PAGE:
Derek is still wary. He isn’t sure why, isn’t sure if it’s the deadness in Stiles’ eyes or the way he follows Derek around like a puppy. By logical standards, he should be following little Cora around; they’re around the same age, same height too when Cora shifts to a more human skin. Stiles seems to have an undefinable purpose involving Derek that Derek can’t for the life of him figure out, and the mere thought agitates him and makes him itch. Sometimes, when Stiles has followed him a whole day while the adults have been out hunting, Derek takes off on four legs as fast as he can. Stiles gets lost once because of that – he just never stops walking in the direction Derek went. When Derek finds him, his face is streaked with dirt and tears, but he’s smiling, a vacant, colourless smile. He falls asleep draped over Derek’s back and keeps sliding off all the way back to the den, his thumb clutched sleepily between his lips and his bony knees digging into Derek’s flanks.
For all intents and purposes, Derek can not figure Stiles out, so he stops trying.
By the time the first winter rolls around, the whole pack is holding their breath. Despite their best efforts, Stiles is still frail with bones like a baby bird, and his skin is paper-thin. He spends the first two moon cycles of the winter with someone in the pack wrapped around him all day, and all night, shaking from the cold despite his thick, human clothes. It’s a miracle he makes it to spring, Derek thinks. It might have had something to do with the fact that Derek himself had foregone meal upon meal to keep Stiles warm in the least chilly corner of the den.
His eyes are still dead, but his smiles are becoming more real. He never says anything, but he has taken to howling with the pack on full moons, high pitched little yips that make Derek want to shift into a shape where he has the capacity to laugh, and laugh, and laugh until it hurts him.
Stiles makes it to his tenth, and his thirteenth and his sixteenth summer. His feet grow callouses and his legs long and strong, and his connection with the pack grows even more powerful with each turn of the seasons, centres each member and balances everything out. Derek can’t tell the difference between Stiles’ howl and an actual wolf’s howl anymore.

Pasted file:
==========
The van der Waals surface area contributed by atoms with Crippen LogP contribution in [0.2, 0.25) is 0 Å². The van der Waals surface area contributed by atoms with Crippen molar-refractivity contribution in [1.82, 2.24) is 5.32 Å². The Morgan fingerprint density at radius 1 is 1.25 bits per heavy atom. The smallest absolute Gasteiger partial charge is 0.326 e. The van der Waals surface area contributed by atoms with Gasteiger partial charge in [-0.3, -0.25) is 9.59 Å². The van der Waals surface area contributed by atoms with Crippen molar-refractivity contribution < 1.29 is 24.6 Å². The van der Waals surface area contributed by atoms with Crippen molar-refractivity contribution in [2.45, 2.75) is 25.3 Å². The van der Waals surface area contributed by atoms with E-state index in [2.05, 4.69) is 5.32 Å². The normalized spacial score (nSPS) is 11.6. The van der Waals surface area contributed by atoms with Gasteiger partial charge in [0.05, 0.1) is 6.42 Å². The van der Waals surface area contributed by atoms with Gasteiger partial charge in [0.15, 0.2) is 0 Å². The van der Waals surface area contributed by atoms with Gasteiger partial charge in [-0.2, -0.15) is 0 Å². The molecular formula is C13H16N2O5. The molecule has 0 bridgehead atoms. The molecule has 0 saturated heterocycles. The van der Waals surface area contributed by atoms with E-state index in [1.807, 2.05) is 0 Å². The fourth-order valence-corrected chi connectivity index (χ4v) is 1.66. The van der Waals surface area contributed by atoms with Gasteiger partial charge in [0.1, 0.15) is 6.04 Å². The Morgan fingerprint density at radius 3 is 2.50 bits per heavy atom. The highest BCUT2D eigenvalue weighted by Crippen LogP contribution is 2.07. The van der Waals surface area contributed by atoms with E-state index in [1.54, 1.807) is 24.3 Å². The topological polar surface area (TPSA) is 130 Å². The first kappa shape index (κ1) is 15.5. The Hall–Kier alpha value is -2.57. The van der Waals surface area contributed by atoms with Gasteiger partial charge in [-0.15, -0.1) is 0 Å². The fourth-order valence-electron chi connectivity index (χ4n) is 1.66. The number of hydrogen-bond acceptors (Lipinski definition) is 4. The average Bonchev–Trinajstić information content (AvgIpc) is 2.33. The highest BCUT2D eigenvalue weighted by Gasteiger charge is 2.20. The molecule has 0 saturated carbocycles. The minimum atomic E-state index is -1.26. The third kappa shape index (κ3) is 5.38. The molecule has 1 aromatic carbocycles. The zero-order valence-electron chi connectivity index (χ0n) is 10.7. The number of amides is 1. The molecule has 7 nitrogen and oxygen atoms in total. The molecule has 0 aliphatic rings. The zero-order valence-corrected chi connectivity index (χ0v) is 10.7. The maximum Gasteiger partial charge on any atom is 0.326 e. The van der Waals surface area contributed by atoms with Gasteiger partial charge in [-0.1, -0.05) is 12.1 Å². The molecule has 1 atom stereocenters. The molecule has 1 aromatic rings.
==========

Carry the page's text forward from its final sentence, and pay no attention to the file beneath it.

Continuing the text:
They still sleep next to each other, huddled close, Stiles’ now broad palms and long fingers twisted in Derek’s fur, but it’s just the two of them, a bit away from everyone else; it’s unusual for the child emissaries to grow so attached to someone other than the alpha, but no one says anything.
Derek finds himself fully grown and suddenly bone-deep terrified not of collecting the next child, but of losing the one they have. It doesn’t make sense that Stiles has made it to where he is, he really should be dead, quietly burned out with earth-bound magic as old as their species, little body given up before it ever got so big.
Stiles can run with them a whole day without getting tired, and he still doesn’t talk. They have entire conversations just with their eyes and Stiles’ hands in Derek’s fur.
(Sometimes Derek hears him murmur in his sleep, but he can’t make out the words, lies awake until the sun comes up and tries to make sense of where their lives are going. It was never this complicated for anyone before Stiles showed up.)
Stiles falls seriously ill his eighteenth spring, his tenth with the pack. He shakes and coughs and his skin is hot and clammy, and Derek thinks that he might die of a broken heart before Stiles does if it goes on. This is why he finds himself in a completely human-looking form for the first time in his life, striding towards the village at the foot of the mountain, some of Stiles’ minimal clothing covering what humans prefer to cover even when it’s hot out.
The second he sets foot inside the town boarder, the air changes. Derek knows they can tell that he is different, that he's a wild animal walking on his hind legs, just like he is able to tell if someone is made of human skin or just has the ability to put it on. No werewolves have set foot in the village since the day his mother became alpha and went down to renew The Deal. The flow of the people milling around him swoops with sudden anxiety, but Derek pays it no mind. He follows the smell of medical herbs, and no one stops him.
The village druid, nearly a century old, with whom the original pact was made decades upon decades ago, hands him herbs and thorough instructions fit for someone who has never dealt with illness in his life, and Derek can feel her eyes burning on his back all the way out of sight.